In the fall I had injured my abdomen upon one of the iron ornaments that decorate open fireplaces. From then on it was a battle for life. Being so young nothing had matured, and certain internal organs were crippled and continued to remain in that injured condition. Nothing helped me. My life was a perpetual round of visits to physicians who did the best they could. As I grew in bodily size, my condition became more serious. Operation after operation was suggested, and I survived three. To this day, my memory visualizes the agonies of a bed of pain. I laid as though crucified with my hands, head and feet strapped down, and a cage over my body so that no clothing could touch my tortured flesh. I survived my last operation at the age of eight, and I can well remember how the tears filled my mother's eyes, as the doctor told her that nothing more could be done for me, and it was
only a matter of time. Mother must realize that it was impossible for me to ever attain the age of fifteen. How this prediction failed of fulfillment is told in the fact that at the age of fifteen I commenced my professional athletic career, and two years before that I had won gymnastic honors. From then on it was a march over obstacles, even though I knew my path was still
to be beset with many disappointments. I knew the answer. There remained no riddle in the sands for me. I knew that exercise was the great re-builder, and with my feet firmly set on the first step I began the climb. The fact that I knew my very life was at stake was the fundamental reason which led me so deeply into the field of physical research and investigation. Day by day
I accumulated a practical knowledge that laid the foundation for my teachings and that knowledge I have placed before the health-seeking public for years now. In this volume, the reader will find every subject clarified in an earnest endeavor that he may also succeed.

The one great impression I want to create in your mind is the indelible fact that you are reading the results of the investigations of one who commenced life probably in a worse state than many, and therefore had to expend great efforts to win a better built body. This being the case, you will realize that I know what obstacles you have to meet, and how to sympathize with you in your bitter hours. Besides that I want to inject into you some of the inspiration that I had and still retain, the kind that positively refuses to back down. Make your inspiration, and you will then be an inspiration to others.

You know it is all in the way you handle yourself and whether you are game enough to secure the fullness of life.

Continuing with our heart to heart talk, let me explain to you how inspiration works with me. For example I am going to take you back a few years to my early days when I as just launching out as an athlete, and at the same time had been following the trails of the wanderlust for a period of years. I arrived in Rotterdam, Holland, where I starred under that famous Dutch athlete, Dirk Van der Berg, and in my spare moments I made various pilgrimages to the shrines of the great emancipators of liberty and thought. I visited the place where the great Russian leader, Peter that Great, served as a ship apprentice for the benefit of his country, and also the little garret where Erasmus, one of the early stars of the reformation, struggled with poverty and high ideals. The home of the DeWitts, the studio of Rubens, and the places that were haunted once by the Puritan Fathers, who after their journey to England waited and waited and waited around the quays for the ships that were to carry them to the land of promise.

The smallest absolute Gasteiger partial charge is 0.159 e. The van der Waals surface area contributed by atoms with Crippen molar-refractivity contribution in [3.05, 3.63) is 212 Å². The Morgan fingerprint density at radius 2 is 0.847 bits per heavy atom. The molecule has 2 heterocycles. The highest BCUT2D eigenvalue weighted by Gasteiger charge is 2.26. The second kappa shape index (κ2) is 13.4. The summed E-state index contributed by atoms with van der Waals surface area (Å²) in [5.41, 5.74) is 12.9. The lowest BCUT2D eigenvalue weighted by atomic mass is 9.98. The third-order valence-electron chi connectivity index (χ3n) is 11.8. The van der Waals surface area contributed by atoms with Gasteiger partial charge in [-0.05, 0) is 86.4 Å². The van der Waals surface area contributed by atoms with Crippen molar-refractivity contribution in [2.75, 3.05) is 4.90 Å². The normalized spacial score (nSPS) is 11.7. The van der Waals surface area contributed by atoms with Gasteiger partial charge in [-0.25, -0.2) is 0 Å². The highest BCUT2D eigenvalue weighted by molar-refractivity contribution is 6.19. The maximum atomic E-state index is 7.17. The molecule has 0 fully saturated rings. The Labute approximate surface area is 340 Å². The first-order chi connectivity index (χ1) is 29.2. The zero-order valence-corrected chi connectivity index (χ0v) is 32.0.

Somehow those great men seemed to have left some of their greatness behind in those hallowed places to inspire hungry souls like mine, which were battling to achieve a life ambition. I would return to my companions saturated with renewed inspiration, and my impressive recitals, or ravings, would hold them enthralled as I retold the story of the great lives whose haunts I had daily visited.They would actually scratch their heads and tell me that they never knew there were such places in Rotterdam and Amsterdam; and they had been around these places for many years.

The moral to this can be told in just a few words. The majority of those people were drones. Heedlessly they allowed inspired lessons that were right within their sight to pass by, like bread upon the waters. Many health seekers are the same. Only far away pastures seem green. To me those sights were sermons of flaming fire, that created within me an absorbing determination to live, to succeed, and not to die young. Back again, I would plunge into my studies of exercise, with a resolution that never recognized the word No.